N

Fiscal and financial advantages by using Fiscal Representation in The Netherlands

N

Professional storage of your goods, including additional services as picking, packing and quality checks (no need to keep your own warehouse)

N

Customs specialists assist you with your customs related questions and documents

N

Customer Service teams for all transport types take care of your business and keep you posted

What can happen? Five possible scenarios

The Brexit negotiations are in full swing. The negotiator on behalf of the EU, Michel Barnier, takes into account five possible scenarios for the future relationship with the United Kingdom. These scenarios are based on the deals the EU already has with other countries, such as Switzerland, Turkey and Canada.

\

Staying a member of the European Economic Area (EEA)

According to a study by the British Parliament on the impact of the scenarios, staying within the EEA is the least damaging for the British economy. This would mean that the United Kingdom would remain part of the internal market. In that case, free movement of goods, people, services and capital is still possible. The probability that the UK will remain in the EEA is quite small.
\

The Switzerland model: free trade agreement

Switzerland is not part of the EU or of the EEA. The country has a free trade agreement and more than 120 bilateral agreements with the European Union. As a result, Switzerland has access to the European market for the most part. Switzerland also has to pay less for the European budget and the country only needs to adopt legislation on production standards. There are some problems for the British government in this model. There is indeed free movement of people, which the British Prime Minister Theresa May wants to get rid of. The British government no longer wants to contribute to the European budget, so even a smaller payment will probably already pose a problem.
\

External free trade agreement

In December 2017, EU negotiator Barnier stated that a free trade agreement between the EU and the UK is the most logical step, given the views of the British Prime Minister. With such an agreement, the British no longer have access to the internal market, the customs union expires and the EU no longer has any influence on British legislation. The British therefore no longer have to contribute to the EU budget. The consequences for the border between Ireland and Northern Ireland are problematic. When there is no more customs union with the EU, a ‘hard’ border will return. This goes against the Good Friday Agreement, which ended the Northern Ireland conflict.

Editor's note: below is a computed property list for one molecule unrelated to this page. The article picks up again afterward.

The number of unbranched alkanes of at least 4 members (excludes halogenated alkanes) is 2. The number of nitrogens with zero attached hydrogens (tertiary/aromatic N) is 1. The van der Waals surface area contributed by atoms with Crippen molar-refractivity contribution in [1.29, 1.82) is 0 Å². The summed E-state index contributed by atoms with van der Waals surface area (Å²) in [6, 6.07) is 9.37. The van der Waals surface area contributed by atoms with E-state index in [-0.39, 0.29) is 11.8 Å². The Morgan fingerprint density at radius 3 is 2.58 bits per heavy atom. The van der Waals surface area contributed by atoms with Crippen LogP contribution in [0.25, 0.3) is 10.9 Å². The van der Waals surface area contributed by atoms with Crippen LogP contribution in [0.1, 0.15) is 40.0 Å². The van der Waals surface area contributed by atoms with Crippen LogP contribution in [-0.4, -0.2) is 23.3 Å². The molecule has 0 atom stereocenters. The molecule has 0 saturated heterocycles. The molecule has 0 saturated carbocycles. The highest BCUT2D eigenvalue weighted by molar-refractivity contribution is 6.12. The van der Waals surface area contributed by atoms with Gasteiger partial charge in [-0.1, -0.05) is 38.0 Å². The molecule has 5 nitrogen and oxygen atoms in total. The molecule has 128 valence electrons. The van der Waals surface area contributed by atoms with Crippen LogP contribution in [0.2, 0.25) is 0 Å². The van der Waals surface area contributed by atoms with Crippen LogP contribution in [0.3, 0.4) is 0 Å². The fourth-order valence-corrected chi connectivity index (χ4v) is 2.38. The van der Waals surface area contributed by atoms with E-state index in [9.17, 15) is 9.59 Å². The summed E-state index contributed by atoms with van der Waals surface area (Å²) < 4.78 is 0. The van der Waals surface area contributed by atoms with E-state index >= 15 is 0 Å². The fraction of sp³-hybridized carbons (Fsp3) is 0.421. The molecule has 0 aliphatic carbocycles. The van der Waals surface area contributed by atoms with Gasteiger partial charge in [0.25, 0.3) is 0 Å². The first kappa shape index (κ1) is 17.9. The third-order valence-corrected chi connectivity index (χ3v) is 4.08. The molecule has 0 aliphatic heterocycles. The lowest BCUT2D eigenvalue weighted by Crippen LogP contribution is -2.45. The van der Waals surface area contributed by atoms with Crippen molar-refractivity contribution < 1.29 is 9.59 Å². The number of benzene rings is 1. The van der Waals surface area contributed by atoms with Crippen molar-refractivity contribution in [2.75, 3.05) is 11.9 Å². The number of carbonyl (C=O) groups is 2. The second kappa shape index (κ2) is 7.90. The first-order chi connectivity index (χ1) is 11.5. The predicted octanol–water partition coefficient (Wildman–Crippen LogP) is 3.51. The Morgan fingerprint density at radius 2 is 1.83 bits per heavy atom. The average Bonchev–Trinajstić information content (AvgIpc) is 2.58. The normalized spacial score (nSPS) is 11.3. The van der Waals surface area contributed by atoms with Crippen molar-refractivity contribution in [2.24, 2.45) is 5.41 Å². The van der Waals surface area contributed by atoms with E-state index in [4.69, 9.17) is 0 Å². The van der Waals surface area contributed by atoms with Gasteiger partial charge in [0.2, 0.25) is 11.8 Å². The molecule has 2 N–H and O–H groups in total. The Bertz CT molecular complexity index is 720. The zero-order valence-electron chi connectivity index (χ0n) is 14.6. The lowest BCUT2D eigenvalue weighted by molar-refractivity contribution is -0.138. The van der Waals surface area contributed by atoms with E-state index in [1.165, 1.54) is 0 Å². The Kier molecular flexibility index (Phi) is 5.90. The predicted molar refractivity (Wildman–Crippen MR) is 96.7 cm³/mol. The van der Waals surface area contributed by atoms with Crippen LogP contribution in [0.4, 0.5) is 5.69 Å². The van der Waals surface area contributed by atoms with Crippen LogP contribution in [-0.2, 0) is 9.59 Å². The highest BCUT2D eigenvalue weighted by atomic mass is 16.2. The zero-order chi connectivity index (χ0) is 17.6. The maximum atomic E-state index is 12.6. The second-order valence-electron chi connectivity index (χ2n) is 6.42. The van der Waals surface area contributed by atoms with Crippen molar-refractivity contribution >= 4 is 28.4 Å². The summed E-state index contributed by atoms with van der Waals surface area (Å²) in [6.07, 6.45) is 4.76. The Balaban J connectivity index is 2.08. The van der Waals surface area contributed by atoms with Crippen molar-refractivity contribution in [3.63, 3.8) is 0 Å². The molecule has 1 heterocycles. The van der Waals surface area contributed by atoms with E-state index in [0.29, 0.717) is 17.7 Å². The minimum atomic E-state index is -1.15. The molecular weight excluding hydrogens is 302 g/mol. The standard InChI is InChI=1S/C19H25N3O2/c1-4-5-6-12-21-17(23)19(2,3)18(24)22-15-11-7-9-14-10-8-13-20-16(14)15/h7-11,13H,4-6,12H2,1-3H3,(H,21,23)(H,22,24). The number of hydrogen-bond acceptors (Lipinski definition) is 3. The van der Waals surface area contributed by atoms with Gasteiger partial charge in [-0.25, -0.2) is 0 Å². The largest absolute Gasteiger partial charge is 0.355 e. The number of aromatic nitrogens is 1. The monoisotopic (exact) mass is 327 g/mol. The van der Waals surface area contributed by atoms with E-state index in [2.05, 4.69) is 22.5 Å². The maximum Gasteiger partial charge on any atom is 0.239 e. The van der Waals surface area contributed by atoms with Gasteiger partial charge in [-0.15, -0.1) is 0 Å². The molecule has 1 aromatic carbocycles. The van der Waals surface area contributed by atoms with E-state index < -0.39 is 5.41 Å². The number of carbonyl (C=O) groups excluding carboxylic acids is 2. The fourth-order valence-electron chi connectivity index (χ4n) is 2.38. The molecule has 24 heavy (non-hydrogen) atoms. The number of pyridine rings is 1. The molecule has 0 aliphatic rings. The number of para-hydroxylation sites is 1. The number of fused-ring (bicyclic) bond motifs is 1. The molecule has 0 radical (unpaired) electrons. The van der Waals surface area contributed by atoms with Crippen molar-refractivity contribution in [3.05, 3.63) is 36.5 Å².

\

The Turkey model: a customs union

In 1995 a customs union was established between the EU and Turkey. This means that tariffs are no longer levied on mutual trade. Turkey is also subject to the same external rates as the EU in a customs union. Turkish products also have minimum conditions with regard to production standards, consumer rights and other similar regulations. The Turkey model produces few problems for the British. The only problem is that the British are less free to choose their trading partners. This is due to the use of the same external rates as the EU.
\

No Deal

This is the doom scenario for both the UK and the EU. In this case no deal is made about the future relationship, as a result of which the trade falls back on the rules of the World Trade Organization. This means that freedom of goods or services no longer applies. The contribution to the EU budget will also no longer apply and the UK will no longer have to accept European legislation. Economically, this is no fun for anyone. It is becoming more expensive for the British and the remaining EU countries to trade with each other. In addition, if no other agreement is concluded, there will be a hard line between Ireland and Northern Ireland. In addition, deals will have to be concluded to protect the rights of EU citizens in the UK and vice versa.

Sources: Nu.nl, PWC, Business Insider

Let us help you.

Bericht over Brexit: outsource your logistics throughout Europe

GDPR and Privacy